Sanrio, the Japanese firm that officially hosts Hello Kitty online, has said that it "corrected the vulnerability" that exposed personal data of around 3.3 million members – mostly children. The firm said that no user information had been stolen from its website.

On 19 December, computer security researcher Chris Vickery had uncovered that private information of Hello Kitty members was accessible to the public on However, Sanrio said in a statement: "We investigated the problem and applied fixes, including securing the servers identified as vulnerable. At this time we have no indication that users' personal information was stolen by malicious parties."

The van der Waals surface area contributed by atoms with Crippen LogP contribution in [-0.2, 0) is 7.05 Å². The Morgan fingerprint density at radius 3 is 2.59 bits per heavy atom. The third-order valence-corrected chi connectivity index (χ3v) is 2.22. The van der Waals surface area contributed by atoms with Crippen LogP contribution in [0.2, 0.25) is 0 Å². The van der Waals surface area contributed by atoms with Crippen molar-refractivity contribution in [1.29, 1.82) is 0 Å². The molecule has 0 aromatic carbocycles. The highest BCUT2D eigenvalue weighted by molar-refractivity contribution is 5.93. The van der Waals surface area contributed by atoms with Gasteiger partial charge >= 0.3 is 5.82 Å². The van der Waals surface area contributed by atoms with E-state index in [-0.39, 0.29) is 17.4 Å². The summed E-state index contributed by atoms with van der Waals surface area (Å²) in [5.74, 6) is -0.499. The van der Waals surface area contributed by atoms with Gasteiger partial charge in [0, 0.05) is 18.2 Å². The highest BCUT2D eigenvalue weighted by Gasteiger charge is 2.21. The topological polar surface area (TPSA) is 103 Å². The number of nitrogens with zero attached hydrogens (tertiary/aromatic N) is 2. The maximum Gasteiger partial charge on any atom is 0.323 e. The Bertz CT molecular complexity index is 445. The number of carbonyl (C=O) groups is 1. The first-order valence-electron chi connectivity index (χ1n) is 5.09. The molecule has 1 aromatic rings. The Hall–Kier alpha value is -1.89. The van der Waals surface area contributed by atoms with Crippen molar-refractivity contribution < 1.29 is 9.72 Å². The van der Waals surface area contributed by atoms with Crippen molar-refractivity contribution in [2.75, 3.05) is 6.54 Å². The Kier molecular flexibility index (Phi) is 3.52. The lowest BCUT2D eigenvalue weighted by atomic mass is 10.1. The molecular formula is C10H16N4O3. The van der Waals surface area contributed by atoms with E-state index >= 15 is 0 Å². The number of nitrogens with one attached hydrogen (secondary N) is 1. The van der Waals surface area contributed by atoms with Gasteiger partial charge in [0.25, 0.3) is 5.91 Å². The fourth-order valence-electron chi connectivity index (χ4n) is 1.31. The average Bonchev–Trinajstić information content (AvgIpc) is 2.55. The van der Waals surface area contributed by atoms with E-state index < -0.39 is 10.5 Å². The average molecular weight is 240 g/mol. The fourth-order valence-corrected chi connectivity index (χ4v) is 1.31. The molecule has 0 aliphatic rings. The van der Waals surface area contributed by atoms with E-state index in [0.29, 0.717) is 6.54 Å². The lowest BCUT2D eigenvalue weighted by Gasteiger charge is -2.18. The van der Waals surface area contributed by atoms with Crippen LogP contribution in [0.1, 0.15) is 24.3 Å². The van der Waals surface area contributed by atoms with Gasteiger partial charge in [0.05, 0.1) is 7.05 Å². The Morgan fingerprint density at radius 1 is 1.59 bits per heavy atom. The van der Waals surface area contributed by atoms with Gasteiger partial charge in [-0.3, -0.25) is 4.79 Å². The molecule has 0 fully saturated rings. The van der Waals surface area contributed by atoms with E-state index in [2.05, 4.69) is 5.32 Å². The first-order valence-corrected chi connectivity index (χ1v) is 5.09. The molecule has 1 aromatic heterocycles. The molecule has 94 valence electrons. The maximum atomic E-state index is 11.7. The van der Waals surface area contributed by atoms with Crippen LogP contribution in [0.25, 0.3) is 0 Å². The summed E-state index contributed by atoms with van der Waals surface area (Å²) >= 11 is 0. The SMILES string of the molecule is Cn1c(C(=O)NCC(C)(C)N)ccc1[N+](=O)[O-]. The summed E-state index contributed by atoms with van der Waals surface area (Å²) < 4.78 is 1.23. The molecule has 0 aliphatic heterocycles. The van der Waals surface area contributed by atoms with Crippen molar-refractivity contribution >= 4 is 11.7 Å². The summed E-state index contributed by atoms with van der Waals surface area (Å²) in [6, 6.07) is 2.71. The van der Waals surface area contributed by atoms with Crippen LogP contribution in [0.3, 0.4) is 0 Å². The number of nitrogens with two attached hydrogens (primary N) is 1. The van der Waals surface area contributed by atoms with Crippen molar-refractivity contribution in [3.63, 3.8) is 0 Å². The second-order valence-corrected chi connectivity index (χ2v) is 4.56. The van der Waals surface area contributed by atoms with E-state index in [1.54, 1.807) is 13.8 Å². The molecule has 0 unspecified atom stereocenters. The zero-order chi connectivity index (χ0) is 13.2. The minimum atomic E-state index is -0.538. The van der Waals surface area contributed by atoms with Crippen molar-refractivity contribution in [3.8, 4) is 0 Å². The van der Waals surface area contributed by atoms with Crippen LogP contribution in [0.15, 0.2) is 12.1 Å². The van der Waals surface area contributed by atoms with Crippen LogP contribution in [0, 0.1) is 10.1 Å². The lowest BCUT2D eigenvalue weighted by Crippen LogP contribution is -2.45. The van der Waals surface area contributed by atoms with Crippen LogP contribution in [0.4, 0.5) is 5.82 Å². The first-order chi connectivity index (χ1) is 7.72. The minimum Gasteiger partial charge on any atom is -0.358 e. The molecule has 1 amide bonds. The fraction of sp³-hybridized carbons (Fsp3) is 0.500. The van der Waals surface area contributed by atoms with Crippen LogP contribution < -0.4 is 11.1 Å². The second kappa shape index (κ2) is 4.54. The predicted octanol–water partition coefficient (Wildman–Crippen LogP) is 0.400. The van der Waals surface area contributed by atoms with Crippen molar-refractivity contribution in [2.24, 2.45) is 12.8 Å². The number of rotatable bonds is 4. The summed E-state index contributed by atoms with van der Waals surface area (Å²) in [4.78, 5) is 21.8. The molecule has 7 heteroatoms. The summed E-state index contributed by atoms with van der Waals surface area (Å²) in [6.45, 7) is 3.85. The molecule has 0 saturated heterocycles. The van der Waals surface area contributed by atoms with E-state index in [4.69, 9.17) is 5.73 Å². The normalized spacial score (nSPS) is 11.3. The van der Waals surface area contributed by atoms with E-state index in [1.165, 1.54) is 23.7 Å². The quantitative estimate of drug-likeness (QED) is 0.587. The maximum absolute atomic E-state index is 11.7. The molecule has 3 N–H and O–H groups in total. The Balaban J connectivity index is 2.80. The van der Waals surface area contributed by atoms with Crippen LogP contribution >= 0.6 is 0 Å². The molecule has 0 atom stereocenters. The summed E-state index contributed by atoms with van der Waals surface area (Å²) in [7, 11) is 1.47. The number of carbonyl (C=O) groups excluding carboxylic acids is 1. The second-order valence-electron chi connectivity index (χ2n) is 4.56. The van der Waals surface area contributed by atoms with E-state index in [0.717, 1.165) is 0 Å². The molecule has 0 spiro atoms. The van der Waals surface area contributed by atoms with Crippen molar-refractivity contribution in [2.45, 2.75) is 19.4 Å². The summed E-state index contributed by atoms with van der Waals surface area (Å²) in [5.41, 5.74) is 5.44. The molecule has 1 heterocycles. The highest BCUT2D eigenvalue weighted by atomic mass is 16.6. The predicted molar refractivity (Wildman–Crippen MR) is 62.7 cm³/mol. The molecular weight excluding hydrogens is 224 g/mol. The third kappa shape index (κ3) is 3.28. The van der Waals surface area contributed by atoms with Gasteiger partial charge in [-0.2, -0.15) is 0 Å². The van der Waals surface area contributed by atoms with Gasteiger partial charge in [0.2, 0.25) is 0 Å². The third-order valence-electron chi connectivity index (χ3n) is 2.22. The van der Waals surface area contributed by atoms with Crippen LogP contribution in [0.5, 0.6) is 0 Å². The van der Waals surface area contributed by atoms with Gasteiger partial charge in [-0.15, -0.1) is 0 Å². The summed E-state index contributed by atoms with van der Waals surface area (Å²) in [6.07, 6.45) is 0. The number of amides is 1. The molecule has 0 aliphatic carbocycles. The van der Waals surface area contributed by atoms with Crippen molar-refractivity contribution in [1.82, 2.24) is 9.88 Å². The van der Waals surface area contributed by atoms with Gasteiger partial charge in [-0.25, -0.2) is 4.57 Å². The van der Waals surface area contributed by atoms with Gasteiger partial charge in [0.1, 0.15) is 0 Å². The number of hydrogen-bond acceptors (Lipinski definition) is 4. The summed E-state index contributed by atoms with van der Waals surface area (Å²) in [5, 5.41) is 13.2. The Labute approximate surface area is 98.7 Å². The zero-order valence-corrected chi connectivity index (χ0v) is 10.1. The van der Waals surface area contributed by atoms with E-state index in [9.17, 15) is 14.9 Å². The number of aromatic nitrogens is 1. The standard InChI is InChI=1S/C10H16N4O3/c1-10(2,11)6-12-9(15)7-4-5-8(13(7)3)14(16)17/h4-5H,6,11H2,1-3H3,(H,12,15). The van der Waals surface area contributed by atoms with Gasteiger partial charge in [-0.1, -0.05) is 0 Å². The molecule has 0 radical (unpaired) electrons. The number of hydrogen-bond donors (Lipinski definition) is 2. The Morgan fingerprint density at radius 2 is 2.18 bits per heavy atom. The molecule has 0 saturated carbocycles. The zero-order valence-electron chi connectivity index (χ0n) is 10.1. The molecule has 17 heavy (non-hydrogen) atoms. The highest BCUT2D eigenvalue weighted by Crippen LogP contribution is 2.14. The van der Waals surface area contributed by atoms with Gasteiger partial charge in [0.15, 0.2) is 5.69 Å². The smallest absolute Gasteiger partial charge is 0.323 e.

The company added that information accessible as a result of the security breach was limited to members' names, gender and date of birth. It assured its users that since no credit card or payment information was held on that particular server, no sensitive information was stolen.

Yet, Sanrio's claim was disputed by Vickery, who said that he used various net addresses to access members' data and confirmed that it was vulnerable to exposure as well. Nonetheless, Sanrio maintained: "Please note that membership data of SanrioTown is not shared with other Sanrio services or websites (such as, therefore other Sanrio services were not affected by this security vulnerability." But the Hello Kitty owner did instruct its members to change their existing passwords.

Online hacks have been a growing concern over the past few months as major companies such as VTech, Ashley Madison and TalkTalk have failed in protecting user data.